Netanyahu’s exit opens new doors for Jordan, Israel

Netanyahu’s exit opens new doors for Jordan, Israel

Netanyahu’s exit opens new doors for Jordan, Israel
A road sign indicates the Allenby, King Hussein, bridge crossing point to Jordan in Jericho, occupied West Bank, Jan. 28, 2021. (AFP)
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Jordan and Israel are hoping to reset ties after years of strained relations under former Israeli Prime Minister Benjamin Netanyahu.
A month after a new coalition government was formed in Israel, ending 12 years of Netanyahu rule, the two sides took a number of initiatives to normalize relations.
Last week, Jordanian Foreign Minister Ayman Al-Safadi met with his Israeli counterpart, Yair Lapid, on the Jordanian side of the border and reached an agreement for the sale of 50 million cubic meters of water from Israel to Jordan. Israel gives the kingdom 30 million cubic meters annually under the 1994 peace treaty.
The two sides also agreed to increase Jordanian exports to the West Bank from $160 million to $700 million annually. “The kingdom of Jordan is an important neighbor and partner,” Lapid said. “We will broaden economic cooperation for the good of the two countries.”
The Israeli media has reported that Israeli Prime Minister Naftali Bennett paid a secret visit to Amman last week to meet with King Abdullah. While Jordan has not commented on the claim, such a meeting would be the first between leaders of the two countries in years. King Abdullah had rebuffed Netanyahu’s requests for a meeting or even a telephone call. The king distrusted the Israeli leader over his violations of agreements with Amman, especially concerning Al-Aqsa Mosque, of which the king is a custodian.
Under Netanyahu, relations between the two countries soured, reaching crisis point when an Israeli diplomat shot dead two Jordanians in the embassy compound and an Israeli soldier killed a Jordanian judge at the Jordan River crossing point. No one was held accountable for either crime by the Israeli side.
But ties grew even worse under the Donald Trump administration. King Abdullah opposed Trump’s recognition of Jerusalem as Israel’s capital as well as the White House’s so-called “Deal of the Century” peace proposal. Last year, the king went as far as questioning the fate of the peace treaty if Netanyahu carried out his threat to annex the Jordan Valley. Earlier this year, Amman was furious when Israel reneged on an agreement to allow Jordan’s crown prince to visit Al-Aqsa. In retaliation, Jordan refused to give clearance for Netanyahu’s plane to land in Amman en route to the UAE.
Under pressure from the Joe Biden administration, Netanyahu approved the sale of an additional 50 million cubic meters of water to Amman, which is witnessing a severe water shortage. The election of Biden to the presidency was a relief for Jordan, which felt marginalized by Trump. As soon as Biden was elected, he received a call from the king in which he recommitted the US to the two-state solution — a matter of principle for Amman.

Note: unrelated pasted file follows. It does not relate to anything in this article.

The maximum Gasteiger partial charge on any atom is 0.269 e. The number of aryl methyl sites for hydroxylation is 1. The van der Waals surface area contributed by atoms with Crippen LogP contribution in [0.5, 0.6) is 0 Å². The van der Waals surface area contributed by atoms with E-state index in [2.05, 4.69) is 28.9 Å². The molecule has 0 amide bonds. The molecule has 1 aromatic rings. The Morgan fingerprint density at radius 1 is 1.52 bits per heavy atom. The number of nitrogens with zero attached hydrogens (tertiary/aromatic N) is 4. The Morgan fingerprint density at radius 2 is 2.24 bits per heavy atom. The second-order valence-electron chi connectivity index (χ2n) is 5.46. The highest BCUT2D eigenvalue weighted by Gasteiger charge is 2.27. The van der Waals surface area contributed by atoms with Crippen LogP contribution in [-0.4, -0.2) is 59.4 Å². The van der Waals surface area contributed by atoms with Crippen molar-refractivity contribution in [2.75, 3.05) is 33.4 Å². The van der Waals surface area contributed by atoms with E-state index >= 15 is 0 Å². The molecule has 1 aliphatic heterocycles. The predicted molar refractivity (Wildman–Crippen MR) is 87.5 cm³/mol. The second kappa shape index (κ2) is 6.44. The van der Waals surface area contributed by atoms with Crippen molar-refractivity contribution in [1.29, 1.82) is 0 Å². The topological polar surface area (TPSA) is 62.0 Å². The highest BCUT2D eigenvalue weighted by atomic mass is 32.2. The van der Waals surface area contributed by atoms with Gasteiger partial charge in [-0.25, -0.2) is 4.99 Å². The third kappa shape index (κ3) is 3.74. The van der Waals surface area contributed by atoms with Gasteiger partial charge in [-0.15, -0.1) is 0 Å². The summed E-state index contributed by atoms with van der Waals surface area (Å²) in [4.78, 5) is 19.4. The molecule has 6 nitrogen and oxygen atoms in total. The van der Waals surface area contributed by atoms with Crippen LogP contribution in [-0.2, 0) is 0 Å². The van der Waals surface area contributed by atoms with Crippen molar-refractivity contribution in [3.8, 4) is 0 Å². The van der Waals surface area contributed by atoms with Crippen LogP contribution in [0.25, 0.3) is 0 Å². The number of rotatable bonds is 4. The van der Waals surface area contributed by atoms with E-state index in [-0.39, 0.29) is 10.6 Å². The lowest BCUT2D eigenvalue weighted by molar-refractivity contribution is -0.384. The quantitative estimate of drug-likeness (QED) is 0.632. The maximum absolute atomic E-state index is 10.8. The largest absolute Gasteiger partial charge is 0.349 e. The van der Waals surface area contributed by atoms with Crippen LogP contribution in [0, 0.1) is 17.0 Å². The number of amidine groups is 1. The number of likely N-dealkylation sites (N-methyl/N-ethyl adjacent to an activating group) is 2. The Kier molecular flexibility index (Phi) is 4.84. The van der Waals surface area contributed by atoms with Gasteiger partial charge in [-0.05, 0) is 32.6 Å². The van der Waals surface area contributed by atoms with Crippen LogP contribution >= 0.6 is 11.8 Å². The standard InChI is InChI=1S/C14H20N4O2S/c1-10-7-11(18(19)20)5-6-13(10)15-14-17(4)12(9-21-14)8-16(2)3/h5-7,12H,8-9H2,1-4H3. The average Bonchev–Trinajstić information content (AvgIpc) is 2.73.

With Netanyahu finally out, Jordan is hoping that ties with Israel can return to normal. But that is easier said than done. The new coalition government in Israel is shaky and may not survive for long. Bennett is a hard-liner who supports Israeli settler organizations as well as far right claims over Al-Aqsa Mosque. In fact, Israeli incursions of Al-Aqsa have continued under the new government, an issue that is certain to trigger a harsh Jordanian response.
But security and intelligence coordination between the two sides remained unaffected, even under Netanyahu. Benny Gantz, Netanyahu’s former coalition partner and defense minister, and now part of the new coalition, has not been shy in declaring the importance of Jordan as a neighbor and ally. He has attacked the former prime minister for damaging bilateral relations and is seen as an important supporter of Jordanian stability.
To the objection of most Jordanians, Amman has become increasingly dependent on Israel for energy and water. Last year, Jordan began receiving Israeli natural gas under a $10 billion deal that has been opposed by parliament and most Jordanians. Still, Jordan had to cancel a project with Israel that would have provided energy and desalinated water from a canal linking the Red Sea to the Dead Sea. That agreement was never honored by Israel.

Jordan cannot compromise on the two-state solution nor can it accept Israeli actions in East Jerusalem.

Osama Al-Sharif

King Abdullah will be the first Arab leader to be received by Biden next week. Bennett, too, will visit the White House before the end of July. The Biden administration is prioritizing the Jordanian-Israeli relationship as an important part of its Middle East policy. More importantly, it is boosting Jordan’s role in the region, especially with regard to supporting the Palestinian Authority, backing Mustafa Al-Kadhimi’s government in Iraq, and providing logistical support to US military in the region.
However, while ties with Israel can only improve after years of turbulence, trouble could be lurking ahead. Jordan cannot compromise on the two-state solution nor can it accept Israeli actions in East Jerusalem, including the almost daily incursions at Al-Aqsa Mosque and the move to Judaize the holy city by pressuring Palestinians to leave. King Abdullah’s role in Jerusalem has been recognized by world leaders, and future attacks on the city will force the Jordanian monarch to react.
But for the time being a semblance of normality has been restored between the two countries. That may not last for long and it will depend on the survival of the Israeli coalition government.

  • Osama Al-Sharif is a journalist and political commentator based in Amman. Twitter: @plato010
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